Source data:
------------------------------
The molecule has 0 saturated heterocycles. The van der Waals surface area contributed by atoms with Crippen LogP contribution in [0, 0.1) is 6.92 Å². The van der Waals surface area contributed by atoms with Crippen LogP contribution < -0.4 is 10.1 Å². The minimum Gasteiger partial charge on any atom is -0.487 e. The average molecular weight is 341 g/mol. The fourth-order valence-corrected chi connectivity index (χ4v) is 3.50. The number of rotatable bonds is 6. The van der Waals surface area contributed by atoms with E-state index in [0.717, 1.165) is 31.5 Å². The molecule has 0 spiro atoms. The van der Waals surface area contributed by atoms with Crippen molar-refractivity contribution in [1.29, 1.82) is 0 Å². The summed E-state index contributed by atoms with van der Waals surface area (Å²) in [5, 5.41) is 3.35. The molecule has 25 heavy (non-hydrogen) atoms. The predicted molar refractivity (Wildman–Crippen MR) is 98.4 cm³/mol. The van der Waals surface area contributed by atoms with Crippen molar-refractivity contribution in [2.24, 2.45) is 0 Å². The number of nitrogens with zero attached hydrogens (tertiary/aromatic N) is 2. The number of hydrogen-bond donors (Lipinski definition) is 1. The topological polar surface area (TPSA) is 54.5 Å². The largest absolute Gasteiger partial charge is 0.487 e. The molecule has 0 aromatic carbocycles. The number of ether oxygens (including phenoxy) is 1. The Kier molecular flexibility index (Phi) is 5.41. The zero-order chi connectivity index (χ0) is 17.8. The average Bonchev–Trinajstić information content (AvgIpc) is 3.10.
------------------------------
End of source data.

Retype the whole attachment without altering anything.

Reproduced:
The molecule has 0 saturated heterocycles. The van der Waals surface area contributed by atoms with Crippen LogP contribution in [0, 0.1) is 6.92 Å². The van der Waals surface area contributed by atoms with Crippen LogP contribution < -0.4 is 10.1 Å². The minimum Gasteiger partial charge on any atom is -0.487 e. The average molecular weight is 341 g/mol. The fourth-order valence-corrected chi connectivity index (χ4v) is 3.50. The number of rotatable bonds is 6. The van der Waals surface area contributed by atoms with E-state index in [0.717, 1.165) is 31.5 Å². The molecule has 0 spiro atoms. The van der Waals surface area contributed by atoms with Crippen molar-refractivity contribution in [1.29, 1.82) is 0 Å². The summed E-state index contributed by atoms with van der Waals surface area (Å²) in [5, 5.41) is 3.35. The molecule has 25 heavy (non-hydrogen) atoms. The predicted molar refractivity (Wildman–Crippen MR) is 98.4 cm³/mol. The van der Waals surface area contributed by atoms with Crippen molar-refractivity contribution in [2.24, 2.45) is 0 Å². The number of nitrogens with zero attached hydrogens (tertiary/aromatic N) is 2. The number of hydrogen-bond donors (Lipinski definition) is 1. The topological polar surface area (TPSA) is 54.5 Å². The largest absolute Gasteiger partial charge is 0.487 e. The molecule has 0 aromatic carbocycles. The number of ether oxygens (including phenoxy) is 1. The Kier molecular flexibility index (Phi) is 5.41. The zero-order chi connectivity index (χ0) is 17.8. The average Bonchev–Trinajstić information content (AvgIpc) is 3.10.